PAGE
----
Valence-dependent belief updating: how age and brain architecture relate to asymmetric belief formation
Lecturer in Psychology, University of Westminster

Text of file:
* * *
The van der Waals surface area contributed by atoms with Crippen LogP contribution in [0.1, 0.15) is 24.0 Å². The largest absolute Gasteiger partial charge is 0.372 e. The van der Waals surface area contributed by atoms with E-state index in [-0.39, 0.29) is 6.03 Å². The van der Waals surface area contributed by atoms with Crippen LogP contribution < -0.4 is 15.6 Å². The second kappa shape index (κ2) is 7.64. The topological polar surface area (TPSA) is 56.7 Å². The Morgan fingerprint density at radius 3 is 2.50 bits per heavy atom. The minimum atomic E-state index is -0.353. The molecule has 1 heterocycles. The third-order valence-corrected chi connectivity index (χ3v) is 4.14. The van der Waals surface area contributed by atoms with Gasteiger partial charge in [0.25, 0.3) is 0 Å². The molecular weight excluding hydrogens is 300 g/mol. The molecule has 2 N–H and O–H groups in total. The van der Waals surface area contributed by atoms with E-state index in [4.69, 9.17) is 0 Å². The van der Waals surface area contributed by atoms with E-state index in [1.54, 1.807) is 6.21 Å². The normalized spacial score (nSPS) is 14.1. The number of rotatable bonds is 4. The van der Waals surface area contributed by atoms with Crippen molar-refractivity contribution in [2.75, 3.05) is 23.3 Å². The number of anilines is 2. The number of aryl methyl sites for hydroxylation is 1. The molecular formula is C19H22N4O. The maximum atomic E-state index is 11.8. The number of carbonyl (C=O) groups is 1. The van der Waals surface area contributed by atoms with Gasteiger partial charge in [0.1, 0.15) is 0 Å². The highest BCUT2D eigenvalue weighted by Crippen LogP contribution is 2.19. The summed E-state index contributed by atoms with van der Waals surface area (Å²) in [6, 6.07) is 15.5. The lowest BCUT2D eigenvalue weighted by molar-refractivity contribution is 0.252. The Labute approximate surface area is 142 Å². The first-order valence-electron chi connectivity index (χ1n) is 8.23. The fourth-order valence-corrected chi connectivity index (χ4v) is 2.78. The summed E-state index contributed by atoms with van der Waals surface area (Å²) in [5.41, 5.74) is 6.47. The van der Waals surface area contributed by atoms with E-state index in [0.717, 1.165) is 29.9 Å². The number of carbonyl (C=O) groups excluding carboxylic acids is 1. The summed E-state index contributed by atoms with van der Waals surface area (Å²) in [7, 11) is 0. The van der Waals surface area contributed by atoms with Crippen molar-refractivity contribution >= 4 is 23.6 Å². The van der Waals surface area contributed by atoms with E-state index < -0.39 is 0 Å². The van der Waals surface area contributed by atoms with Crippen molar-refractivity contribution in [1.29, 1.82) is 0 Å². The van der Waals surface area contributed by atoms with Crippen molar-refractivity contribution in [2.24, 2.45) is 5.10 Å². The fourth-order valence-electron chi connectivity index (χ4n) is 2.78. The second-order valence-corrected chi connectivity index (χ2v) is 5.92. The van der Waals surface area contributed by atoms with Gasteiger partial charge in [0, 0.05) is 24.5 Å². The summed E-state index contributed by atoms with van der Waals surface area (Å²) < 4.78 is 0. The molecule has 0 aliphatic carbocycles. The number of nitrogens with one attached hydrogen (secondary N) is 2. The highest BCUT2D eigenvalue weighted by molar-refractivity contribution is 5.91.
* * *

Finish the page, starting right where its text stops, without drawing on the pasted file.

Human decision-making is guided by beliefs of what may happen in the future, which are updated in response to new information. Whether new information will alter our views is influenced partially by the question: is the news good or bad? Specifically, people tend to alter self-relevant beliefs to a greater extent in response to good compared with bad information. This human tendency to discount bad news while incorporating good news into beliefs may help explain seemingly irrational risk taking. Understanding how this valence dependent bias develops with age is important because it can help us educate the age groups prone to engage in risky behaviour, such as adolescents, about danger. I will present data from teenagers and young adults indicating that asymmetric belief formation develops with age, with younger people showing a striking asymmetry in how they integrate valence dependent news into their beliefs. Our data demonstrate that this asymmetry is mediated by adequate computational use of positive but not negative estimation errors when altering beliefs. Next I will look at how the architecture of the developed (adult) brain relates to this bias. Decision neuroscience research has pointed that updating beliefs involves not only brain regions known to perform complex cognitive functions but also key structures for emotion. Therefore, how these regions interact might be important in asymmetric belief formation. Indeed, our MRI data identifies a frontal-subcortical network that is associated simultaneously with greater belief updating in response to good information and reduced belief updating in response to bad information.